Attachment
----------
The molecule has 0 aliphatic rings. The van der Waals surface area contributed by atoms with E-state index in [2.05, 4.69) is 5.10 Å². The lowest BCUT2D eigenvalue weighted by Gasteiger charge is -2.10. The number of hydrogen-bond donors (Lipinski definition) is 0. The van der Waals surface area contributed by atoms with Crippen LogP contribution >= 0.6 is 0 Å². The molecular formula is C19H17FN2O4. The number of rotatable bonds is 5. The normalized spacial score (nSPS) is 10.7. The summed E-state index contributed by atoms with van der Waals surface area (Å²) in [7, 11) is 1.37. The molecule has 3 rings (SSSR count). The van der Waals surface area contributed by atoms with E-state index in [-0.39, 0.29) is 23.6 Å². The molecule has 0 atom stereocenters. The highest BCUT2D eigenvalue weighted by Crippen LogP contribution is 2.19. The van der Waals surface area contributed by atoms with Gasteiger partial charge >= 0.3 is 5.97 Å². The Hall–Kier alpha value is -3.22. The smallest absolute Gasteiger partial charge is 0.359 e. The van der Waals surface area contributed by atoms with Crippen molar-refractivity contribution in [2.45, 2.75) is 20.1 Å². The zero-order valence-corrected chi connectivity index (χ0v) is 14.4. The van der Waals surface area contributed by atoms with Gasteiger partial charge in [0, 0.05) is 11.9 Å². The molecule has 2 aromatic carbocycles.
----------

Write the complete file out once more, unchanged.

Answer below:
The molecule has 0 aliphatic rings. The van der Waals surface area contributed by atoms with E-state index in [2.05, 4.69) is 5.10 Å². The lowest BCUT2D eigenvalue weighted by Gasteiger charge is -2.10. The number of hydrogen-bond donors (Lipinski definition) is 0. The van der Waals surface area contributed by atoms with Crippen LogP contribution >= 0.6 is 0 Å². The molecular formula is C19H17FN2O4. The number of rotatable bonds is 5. The normalized spacial score (nSPS) is 10.7. The summed E-state index contributed by atoms with van der Waals surface area (Å²) in [7, 11) is 1.37. The molecule has 3 rings (SSSR count). The van der Waals surface area contributed by atoms with E-state index in [-0.39, 0.29) is 23.6 Å². The molecule has 0 atom stereocenters. The highest BCUT2D eigenvalue weighted by Crippen LogP contribution is 2.19. The van der Waals surface area contributed by atoms with Gasteiger partial charge >= 0.3 is 5.97 Å². The Hall–Kier alpha value is -3.22. The smallest absolute Gasteiger partial charge is 0.359 e. The van der Waals surface area contributed by atoms with Crippen molar-refractivity contribution in [2.45, 2.75) is 20.1 Å². The zero-order valence-corrected chi connectivity index (χ0v) is 14.4. The van der Waals surface area contributed by atoms with Gasteiger partial charge in [0, 0.05) is 11.9 Å². The molecule has 2 aromatic carbocycles.